Around 1,200 birds were seized after police in western Wisconsin launched raids on a suspected cockfighting ring on Tuesday.
Sheriff's officials in Polk and St. Croix counties, along with the American Society for the Prevention of Cruelty to Animals, seized the birds from four properties accused of running cockfighting rings, according to a news release from the ASPCA.
Several people have been detained and are expected to be arrested soon, as police found cockfighting paraphernalia at the properties, which included a fighting pitt and "gaffs" – spur-like equipment designed to inflict maximize damage during fights.
The ASPCA said that the raids uncovered roosters, hens and chicks "living in cages or makeshift enclosures, some without access to proper food or water."
It said that some appeared to have suffered recent injuries common associated with cockfight, and some had been altered by removing their comb (its head crest) and wattle (which hangs from its throat) – which is something commonly done to fighting birds.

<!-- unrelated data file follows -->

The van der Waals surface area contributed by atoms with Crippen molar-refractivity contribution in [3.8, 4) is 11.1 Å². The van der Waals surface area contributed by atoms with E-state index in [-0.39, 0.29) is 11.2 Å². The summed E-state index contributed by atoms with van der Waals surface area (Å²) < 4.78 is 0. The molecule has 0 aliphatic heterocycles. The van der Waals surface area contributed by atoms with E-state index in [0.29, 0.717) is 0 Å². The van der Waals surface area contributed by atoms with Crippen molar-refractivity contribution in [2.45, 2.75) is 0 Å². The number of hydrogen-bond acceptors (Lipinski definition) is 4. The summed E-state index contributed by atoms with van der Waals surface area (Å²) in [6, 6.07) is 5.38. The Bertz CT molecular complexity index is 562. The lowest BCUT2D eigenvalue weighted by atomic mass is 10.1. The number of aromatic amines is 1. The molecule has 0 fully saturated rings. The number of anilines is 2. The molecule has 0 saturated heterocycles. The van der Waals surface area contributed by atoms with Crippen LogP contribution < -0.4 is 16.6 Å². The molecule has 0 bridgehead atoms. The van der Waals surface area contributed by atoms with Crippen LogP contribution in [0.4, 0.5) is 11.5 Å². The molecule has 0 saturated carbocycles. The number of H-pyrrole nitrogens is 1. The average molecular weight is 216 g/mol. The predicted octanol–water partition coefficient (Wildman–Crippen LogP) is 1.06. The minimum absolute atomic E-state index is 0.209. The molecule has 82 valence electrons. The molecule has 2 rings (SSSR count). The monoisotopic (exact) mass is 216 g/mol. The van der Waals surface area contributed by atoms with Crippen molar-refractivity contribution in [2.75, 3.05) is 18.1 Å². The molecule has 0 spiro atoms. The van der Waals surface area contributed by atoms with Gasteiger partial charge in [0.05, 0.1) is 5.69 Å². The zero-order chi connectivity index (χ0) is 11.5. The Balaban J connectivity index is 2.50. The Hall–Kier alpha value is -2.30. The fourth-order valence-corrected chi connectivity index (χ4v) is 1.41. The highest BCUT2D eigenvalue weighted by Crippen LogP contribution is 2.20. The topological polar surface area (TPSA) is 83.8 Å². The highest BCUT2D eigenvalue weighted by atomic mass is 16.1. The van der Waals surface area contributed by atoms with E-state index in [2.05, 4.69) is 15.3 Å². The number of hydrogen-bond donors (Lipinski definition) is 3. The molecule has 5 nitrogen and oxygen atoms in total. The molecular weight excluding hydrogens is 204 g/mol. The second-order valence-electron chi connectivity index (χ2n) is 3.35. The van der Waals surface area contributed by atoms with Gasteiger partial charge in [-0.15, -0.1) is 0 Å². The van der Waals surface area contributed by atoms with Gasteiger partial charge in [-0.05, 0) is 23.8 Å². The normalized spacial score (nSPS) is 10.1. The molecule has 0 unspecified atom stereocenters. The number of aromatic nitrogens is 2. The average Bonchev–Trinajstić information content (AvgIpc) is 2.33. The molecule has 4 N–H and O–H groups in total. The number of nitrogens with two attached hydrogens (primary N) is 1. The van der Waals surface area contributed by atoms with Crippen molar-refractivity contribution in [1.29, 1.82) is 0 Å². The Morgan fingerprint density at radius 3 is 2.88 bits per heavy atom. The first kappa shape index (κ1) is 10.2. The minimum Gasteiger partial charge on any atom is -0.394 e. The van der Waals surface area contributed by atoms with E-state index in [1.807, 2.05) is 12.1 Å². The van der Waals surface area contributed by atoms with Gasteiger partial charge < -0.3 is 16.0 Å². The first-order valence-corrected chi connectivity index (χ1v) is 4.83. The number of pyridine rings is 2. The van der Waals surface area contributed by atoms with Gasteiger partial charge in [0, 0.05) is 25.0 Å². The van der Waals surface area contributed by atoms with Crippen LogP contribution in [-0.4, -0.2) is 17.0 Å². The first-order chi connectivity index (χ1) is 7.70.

"Cockfighters profit from and enjoy watching birds fight for their lives," Tim Rickey, vice president of ASPCA Field Investigations and Response, said. "Not only is cockfighting cruel, but it often brings other crimes to communities, such as illegal gambling and drug possession."
"We’re pleased to be in a position where we could step in and provide resources and expertise to assist local authorities in ending this violent criminal enterprise and holding the abusers accountable," he added.
It is the second major bust of a cockfighting ring in western Wisconsin this year.
In January, 19 people were arrested near Glenwood City, also in St. Croix County, after police found a suspected cockfighting enterprise in a dairy farm building.
The ASPCA said that conducting a cockfight and possessing birds for fighting are felonies punishable in Wisconsin by up to three-and-a-half years in prison, and a maximum fine of $10,000. Being a spectator is a misdemeanor offense.